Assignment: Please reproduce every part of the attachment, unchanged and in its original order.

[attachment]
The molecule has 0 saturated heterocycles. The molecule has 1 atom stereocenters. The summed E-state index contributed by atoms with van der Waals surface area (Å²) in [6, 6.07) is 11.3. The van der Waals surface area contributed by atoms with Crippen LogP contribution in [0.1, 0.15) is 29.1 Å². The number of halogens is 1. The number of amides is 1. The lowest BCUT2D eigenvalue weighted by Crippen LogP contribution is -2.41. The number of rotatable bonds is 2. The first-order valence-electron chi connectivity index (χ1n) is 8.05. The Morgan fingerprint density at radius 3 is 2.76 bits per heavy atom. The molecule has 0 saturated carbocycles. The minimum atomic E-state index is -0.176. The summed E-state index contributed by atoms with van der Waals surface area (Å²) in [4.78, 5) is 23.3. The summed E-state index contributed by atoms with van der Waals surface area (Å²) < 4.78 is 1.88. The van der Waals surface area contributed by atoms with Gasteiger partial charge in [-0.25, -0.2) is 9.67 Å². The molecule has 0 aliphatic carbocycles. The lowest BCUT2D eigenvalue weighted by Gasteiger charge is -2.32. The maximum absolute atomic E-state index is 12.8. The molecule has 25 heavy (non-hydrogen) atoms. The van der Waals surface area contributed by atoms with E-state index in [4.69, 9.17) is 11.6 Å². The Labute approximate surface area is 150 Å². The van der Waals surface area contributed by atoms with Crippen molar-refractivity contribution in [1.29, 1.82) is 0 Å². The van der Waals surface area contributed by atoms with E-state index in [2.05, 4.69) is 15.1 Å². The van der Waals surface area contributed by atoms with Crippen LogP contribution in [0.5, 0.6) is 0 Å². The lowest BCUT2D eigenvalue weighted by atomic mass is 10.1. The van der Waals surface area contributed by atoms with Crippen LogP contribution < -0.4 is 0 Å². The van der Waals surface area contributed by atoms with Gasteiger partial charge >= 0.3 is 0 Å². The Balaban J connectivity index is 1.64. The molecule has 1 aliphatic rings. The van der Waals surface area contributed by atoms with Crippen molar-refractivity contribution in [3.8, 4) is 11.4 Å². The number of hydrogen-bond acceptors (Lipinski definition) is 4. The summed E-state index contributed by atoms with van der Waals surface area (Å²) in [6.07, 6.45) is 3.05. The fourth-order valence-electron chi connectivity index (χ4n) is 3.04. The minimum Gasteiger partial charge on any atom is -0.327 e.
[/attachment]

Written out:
The molecule has 0 saturated heterocycles. The molecule has 1 atom stereocenters. The summed E-state index contributed by atoms with van der Waals surface area (Å²) in [6, 6.07) is 11.3. The van der Waals surface area contributed by atoms with Crippen LogP contribution in [0.1, 0.15) is 29.1 Å². The number of halogens is 1. The number of amides is 1. The lowest BCUT2D eigenvalue weighted by Crippen LogP contribution is -2.41. The number of rotatable bonds is 2. The first-order valence-electron chi connectivity index (χ1n) is 8.05. The Morgan fingerprint density at radius 3 is 2.76 bits per heavy atom. The molecule has 0 saturated carbocycles. The minimum atomic E-state index is -0.176. The summed E-state index contributed by atoms with van der Waals surface area (Å²) in [4.78, 5) is 23.3. The summed E-state index contributed by atoms with van der Waals surface area (Å²) < 4.78 is 1.88. The van der Waals surface area contributed by atoms with Gasteiger partial charge in [-0.25, -0.2) is 9.67 Å². The molecule has 0 aliphatic carbocycles. The lowest BCUT2D eigenvalue weighted by Gasteiger charge is -2.32. The maximum absolute atomic E-state index is 12.8. The molecule has 25 heavy (non-hydrogen) atoms. The van der Waals surface area contributed by atoms with E-state index in [4.69, 9.17) is 11.6 Å². The Labute approximate surface area is 150 Å². The van der Waals surface area contributed by atoms with Crippen molar-refractivity contribution in [1.29, 1.82) is 0 Å². The van der Waals surface area contributed by atoms with E-state index in [2.05, 4.69) is 15.1 Å². The van der Waals surface area contributed by atoms with Crippen LogP contribution in [0.5, 0.6) is 0 Å². The lowest BCUT2D eigenvalue weighted by atomic mass is 10.1. The van der Waals surface area contributed by atoms with Crippen LogP contribution < -0.4 is 0 Å². The van der Waals surface area contributed by atoms with Gasteiger partial charge >= 0.3 is 0 Å². The Balaban J connectivity index is 1.64. The molecule has 1 aliphatic rings. The van der Waals surface area contributed by atoms with Crippen molar-refractivity contribution in [3.8, 4) is 11.4 Å². The number of hydrogen-bond acceptors (Lipinski definition) is 4. The summed E-state index contributed by atoms with van der Waals surface area (Å²) in [6.07, 6.45) is 3.05. The fourth-order valence-electron chi connectivity index (χ4n) is 3.04. The minimum Gasteiger partial charge on any atom is -0.327 e.